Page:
Uniball Signo reliable gel pens

3. Uniball Signo RT 1

Uniball’s Signo RT 1 is another super common gel pen with great styling, a rubber grip and a nice fat button. The grip extends further down the barrel than other gel pens, so if you tend to grip low on your instrument this pen is a great choice. Although it isn’t marketed as a fast-dry pen for left-handed writers, many leftists report they were pleasantly surprised by smudge-free work.

Pentel EnerGel Alloy

4. Pentel Energel Alloy

The Pentel Energel Alloy is an all-metal gel pen with a growing cult of users who swear by its plain elegance and beautiful design. The product description says it uses a blend of rollerball and gel pen ink (whatever that means), so it’s less likely to smudge or gloop on the page. It also claims to be fast drying and therefore good for left-handed writers. I like this pen because if you swap out the standard black for a Pentel ink refill in a cool color like turquoise or dark brown, you’ve got a seriously nice EDC pen for less than $11.

Jet pen Sakura Craft reliable gel pens

5. Sakura Craft Lab

The Craft Lab 005 is a wingnut gel pen with a weird design and technology and I love it. It’s a twister, not a retractable like nearly every other gel pen. It has a very retro body designed by one of Japan’s most revered pen companies (known by Bullet Journal fans for its JellyRoll pens). It has a deeply grooved barrel for its grip, splits apart like a fountain pen for refills, and comes in eight colors with standard sepia-black ink. The pen is luxurious and heavy. It’s also far more expensive than any other gel pen on this list, coming in at nearly $50. Which is pretty expensive considering you have to buy the clip separately. It’s definitely an executive desk pen, though it would work fine as an EDC. If you’re looking for a decent gift for your boss, this is a good choice.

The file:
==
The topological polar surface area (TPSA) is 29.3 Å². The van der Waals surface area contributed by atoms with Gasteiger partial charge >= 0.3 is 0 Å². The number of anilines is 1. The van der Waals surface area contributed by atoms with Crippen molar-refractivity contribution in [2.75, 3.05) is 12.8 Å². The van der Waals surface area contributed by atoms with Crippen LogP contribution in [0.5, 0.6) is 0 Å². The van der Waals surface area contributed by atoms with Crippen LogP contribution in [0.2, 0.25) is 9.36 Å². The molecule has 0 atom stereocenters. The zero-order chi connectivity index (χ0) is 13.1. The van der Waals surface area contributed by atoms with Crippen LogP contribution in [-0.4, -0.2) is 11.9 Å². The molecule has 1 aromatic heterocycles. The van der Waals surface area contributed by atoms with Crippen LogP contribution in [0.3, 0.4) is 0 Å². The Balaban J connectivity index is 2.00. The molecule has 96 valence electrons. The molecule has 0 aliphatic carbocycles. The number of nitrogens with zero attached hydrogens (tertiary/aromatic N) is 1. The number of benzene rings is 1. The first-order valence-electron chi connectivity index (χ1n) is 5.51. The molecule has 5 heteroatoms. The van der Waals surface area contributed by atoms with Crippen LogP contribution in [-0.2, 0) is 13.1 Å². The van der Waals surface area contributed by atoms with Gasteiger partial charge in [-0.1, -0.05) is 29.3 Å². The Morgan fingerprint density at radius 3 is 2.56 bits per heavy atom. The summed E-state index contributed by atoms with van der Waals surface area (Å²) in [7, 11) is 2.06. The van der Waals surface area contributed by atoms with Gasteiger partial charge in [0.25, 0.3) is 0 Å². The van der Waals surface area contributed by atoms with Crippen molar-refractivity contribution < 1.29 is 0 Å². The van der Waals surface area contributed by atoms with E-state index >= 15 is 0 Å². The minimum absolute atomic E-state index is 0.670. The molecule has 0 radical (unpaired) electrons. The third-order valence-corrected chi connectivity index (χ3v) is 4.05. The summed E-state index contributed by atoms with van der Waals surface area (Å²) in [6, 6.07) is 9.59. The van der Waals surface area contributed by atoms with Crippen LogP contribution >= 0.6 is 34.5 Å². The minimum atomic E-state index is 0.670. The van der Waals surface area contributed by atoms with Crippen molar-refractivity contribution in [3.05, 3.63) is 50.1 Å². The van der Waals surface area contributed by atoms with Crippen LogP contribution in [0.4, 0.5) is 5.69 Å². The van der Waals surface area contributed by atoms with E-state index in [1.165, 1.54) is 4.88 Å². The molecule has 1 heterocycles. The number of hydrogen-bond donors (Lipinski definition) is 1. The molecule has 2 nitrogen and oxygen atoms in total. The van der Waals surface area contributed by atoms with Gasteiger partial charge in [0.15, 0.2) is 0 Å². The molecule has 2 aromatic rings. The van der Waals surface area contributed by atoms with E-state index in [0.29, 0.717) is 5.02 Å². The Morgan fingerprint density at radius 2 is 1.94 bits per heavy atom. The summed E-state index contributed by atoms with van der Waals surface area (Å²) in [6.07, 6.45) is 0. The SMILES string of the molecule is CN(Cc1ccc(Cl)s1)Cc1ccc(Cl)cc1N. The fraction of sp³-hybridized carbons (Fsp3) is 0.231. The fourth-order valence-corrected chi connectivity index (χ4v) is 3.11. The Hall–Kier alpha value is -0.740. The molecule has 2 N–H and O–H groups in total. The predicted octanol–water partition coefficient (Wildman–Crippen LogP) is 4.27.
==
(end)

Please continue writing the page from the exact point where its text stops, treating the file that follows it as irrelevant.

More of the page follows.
Full disclosure, the author has not been compensated for these recommendations, however, Attorney at Work has affiliate relationships and may receive a small commission for links when you make a purchase.

Illustration ©iStockPhoto.com

Subscribe to Attorney at Work

Subscribe to our free daily and weekly newsletters to get really good ideas every day for your law practice.

share TWEET PIN IT share share
Bull Garlington Bull Garlington

Analog Attorney columnist Bull Garlington is an award-winning author, columnist and public speaker. He is the author of the books “The Full English,” “Death by Children” and “The Beat Cop’s Guide.” He prefers South American literature, classic jazz, Partagas 1945s, a decent Laphroaig, and makes a mean chicken and andouille gumbo. His company, Creative Writer PRO, offers top-shelf content for small and medium-size businesses. Follow him @bull_garlington.

More Posts By This Author
envelope

Welcome to Attorney at Work!

Sign up for our free newsletter.

x

All fields are required. By signing up, you are opting in to Attorney at Work's free practice tips newsletter and occasional emails with news and offers. By using this service, you indicate that you agree to our Terms and Conditions and have read and understand our Privacy Policy.